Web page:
We're using friendship a little loosely here. We don't just mean the ties that bind people together; we're also talking about the ambition and greed that tears them apart. The guilt that Jim feels about deserting his post and leaving Squire Trelawney and Doctor Livesey to fend for themselves reflects the responsibility we feel toward the people we care about. We can contrast this sense of obligation with the extreme self-interestedness of pirate life. The pirates may appear to have a more equitable way of organizing their society, using direct elections based on respect. But in a system in which no man trusts another because they all lie, cheat, and steal at every opportunity, the only way to establish authority is through fear. No friendship is possible when everyone is just waiting for the next betrayal or double-cross. Treasure Island really hammers home the old lesson that crime doesn't pay: even if you get away with your loot, you'll spend the rest of your life looking over your shoulder and suspecting your nearest and dearest of robbery.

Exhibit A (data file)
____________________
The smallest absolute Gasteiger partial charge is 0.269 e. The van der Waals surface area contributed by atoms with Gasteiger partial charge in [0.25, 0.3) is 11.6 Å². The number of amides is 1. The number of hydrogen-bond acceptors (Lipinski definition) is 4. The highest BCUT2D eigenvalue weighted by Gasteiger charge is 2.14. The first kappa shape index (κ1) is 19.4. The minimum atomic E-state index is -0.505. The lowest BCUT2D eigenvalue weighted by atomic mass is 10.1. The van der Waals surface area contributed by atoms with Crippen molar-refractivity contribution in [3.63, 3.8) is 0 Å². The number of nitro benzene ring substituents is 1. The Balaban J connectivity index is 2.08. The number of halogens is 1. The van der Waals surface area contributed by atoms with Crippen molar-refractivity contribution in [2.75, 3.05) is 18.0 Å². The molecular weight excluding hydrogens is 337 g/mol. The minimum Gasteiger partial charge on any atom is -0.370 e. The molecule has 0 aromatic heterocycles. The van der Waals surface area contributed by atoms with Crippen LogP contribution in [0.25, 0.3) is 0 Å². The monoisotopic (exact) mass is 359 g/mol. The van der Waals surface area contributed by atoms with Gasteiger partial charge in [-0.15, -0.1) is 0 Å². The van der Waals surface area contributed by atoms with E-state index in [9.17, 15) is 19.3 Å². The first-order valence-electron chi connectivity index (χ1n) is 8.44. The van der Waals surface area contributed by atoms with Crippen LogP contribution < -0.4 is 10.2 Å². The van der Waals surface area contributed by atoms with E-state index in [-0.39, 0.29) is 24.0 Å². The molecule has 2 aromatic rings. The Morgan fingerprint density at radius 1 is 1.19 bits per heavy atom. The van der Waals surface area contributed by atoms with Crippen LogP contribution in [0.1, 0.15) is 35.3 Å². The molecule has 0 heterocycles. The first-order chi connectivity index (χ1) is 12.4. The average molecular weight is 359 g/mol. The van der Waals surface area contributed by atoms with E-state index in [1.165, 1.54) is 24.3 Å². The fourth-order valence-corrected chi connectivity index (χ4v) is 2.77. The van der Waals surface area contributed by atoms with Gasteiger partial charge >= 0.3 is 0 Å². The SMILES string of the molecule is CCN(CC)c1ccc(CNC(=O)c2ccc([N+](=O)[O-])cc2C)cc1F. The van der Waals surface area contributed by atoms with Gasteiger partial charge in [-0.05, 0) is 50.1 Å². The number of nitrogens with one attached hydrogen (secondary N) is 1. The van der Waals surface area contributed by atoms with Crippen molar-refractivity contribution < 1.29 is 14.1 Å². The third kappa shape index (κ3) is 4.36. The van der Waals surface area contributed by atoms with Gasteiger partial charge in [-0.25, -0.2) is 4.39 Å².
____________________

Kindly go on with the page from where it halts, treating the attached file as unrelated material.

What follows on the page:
Because pirate society is highly individualized and self-interested, Long John Silver can only maintain control over his men through fear. Once he becomes the official captain of the pirates, his veneer of friendship to all of the men under his command disappears.
Friendship between Squire Trelawney and his three servants or between Squire Trelawney and Captain Smollett is impossible because the good guys in Treasure Island still maintain rigid class divisions.